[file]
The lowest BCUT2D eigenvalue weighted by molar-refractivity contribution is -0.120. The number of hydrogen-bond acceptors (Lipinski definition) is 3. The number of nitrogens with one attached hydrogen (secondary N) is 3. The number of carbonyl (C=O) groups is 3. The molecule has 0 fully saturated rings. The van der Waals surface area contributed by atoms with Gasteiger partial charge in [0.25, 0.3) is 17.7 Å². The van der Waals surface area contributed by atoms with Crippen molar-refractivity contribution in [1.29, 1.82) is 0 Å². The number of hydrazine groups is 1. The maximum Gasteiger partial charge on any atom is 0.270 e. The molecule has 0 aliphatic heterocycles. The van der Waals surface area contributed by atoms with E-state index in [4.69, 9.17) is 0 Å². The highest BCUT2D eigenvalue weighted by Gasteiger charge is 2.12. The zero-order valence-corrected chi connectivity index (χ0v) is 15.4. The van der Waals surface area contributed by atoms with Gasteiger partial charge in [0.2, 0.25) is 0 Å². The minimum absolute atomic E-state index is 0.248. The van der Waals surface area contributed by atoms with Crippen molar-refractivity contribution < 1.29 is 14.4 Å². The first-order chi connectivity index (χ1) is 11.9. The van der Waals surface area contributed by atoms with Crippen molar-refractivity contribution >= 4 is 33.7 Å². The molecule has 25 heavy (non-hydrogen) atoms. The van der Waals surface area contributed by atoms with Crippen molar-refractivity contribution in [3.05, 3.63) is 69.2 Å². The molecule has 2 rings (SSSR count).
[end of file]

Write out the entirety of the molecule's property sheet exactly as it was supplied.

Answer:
The lowest BCUT2D eigenvalue weighted by molar-refractivity contribution is -0.120. The number of hydrogen-bond acceptors (Lipinski definition) is 3. The number of nitrogens with one attached hydrogen (secondary N) is 3. The number of carbonyl (C=O) groups is 3. The molecule has 0 fully saturated rings. The van der Waals surface area contributed by atoms with Gasteiger partial charge in [0.25, 0.3) is 17.7 Å². The van der Waals surface area contributed by atoms with Crippen molar-refractivity contribution in [1.29, 1.82) is 0 Å². The number of hydrazine groups is 1. The maximum Gasteiger partial charge on any atom is 0.270 e. The molecule has 0 aliphatic heterocycles. The van der Waals surface area contributed by atoms with E-state index in [4.69, 9.17) is 0 Å². The highest BCUT2D eigenvalue weighted by Gasteiger charge is 2.12. The zero-order valence-corrected chi connectivity index (χ0v) is 15.4. The van der Waals surface area contributed by atoms with Gasteiger partial charge in [0.2, 0.25) is 0 Å². The minimum absolute atomic E-state index is 0.248. The van der Waals surface area contributed by atoms with Crippen molar-refractivity contribution < 1.29 is 14.4 Å². The first-order chi connectivity index (χ1) is 11.9. The van der Waals surface area contributed by atoms with Crippen molar-refractivity contribution >= 4 is 33.7 Å². The molecule has 25 heavy (non-hydrogen) atoms. The van der Waals surface area contributed by atoms with Crippen molar-refractivity contribution in [3.05, 3.63) is 69.2 Å². The molecule has 2 rings (SSSR count).